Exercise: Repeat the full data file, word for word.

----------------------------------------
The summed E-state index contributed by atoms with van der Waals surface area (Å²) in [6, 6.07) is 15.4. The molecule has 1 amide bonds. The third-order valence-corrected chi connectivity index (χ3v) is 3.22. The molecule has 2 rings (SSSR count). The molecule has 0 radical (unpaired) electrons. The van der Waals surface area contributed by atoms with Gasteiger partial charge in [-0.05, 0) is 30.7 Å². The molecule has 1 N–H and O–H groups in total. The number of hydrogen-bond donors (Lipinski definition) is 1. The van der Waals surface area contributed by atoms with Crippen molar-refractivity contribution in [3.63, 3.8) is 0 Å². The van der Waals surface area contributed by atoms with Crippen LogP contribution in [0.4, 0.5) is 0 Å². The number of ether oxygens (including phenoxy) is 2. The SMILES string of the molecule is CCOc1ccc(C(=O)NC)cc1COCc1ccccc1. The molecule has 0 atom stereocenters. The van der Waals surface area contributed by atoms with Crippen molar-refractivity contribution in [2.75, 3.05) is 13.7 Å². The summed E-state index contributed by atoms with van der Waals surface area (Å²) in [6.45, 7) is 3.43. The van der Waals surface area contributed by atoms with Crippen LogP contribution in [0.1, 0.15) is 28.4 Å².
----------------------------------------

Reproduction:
The summed E-state index contributed by atoms with van der Waals surface area (Å²) in [6, 6.07) is 15.4. The molecule has 1 amide bonds. The third-order valence-corrected chi connectivity index (χ3v) is 3.22. The molecule has 2 rings (SSSR count). The molecule has 0 radical (unpaired) electrons. The van der Waals surface area contributed by atoms with Gasteiger partial charge in [-0.05, 0) is 30.7 Å². The molecule has 1 N–H and O–H groups in total. The number of hydrogen-bond donors (Lipinski definition) is 1. The van der Waals surface area contributed by atoms with Crippen molar-refractivity contribution in [3.63, 3.8) is 0 Å². The van der Waals surface area contributed by atoms with Crippen LogP contribution in [0.4, 0.5) is 0 Å². The number of ether oxygens (including phenoxy) is 2. The SMILES string of the molecule is CCOc1ccc(C(=O)NC)cc1COCc1ccccc1. The molecule has 0 atom stereocenters. The van der Waals surface area contributed by atoms with Crippen molar-refractivity contribution in [2.75, 3.05) is 13.7 Å². The summed E-state index contributed by atoms with van der Waals surface area (Å²) in [6.45, 7) is 3.43. The van der Waals surface area contributed by atoms with Crippen LogP contribution in [0.1, 0.15) is 28.4 Å².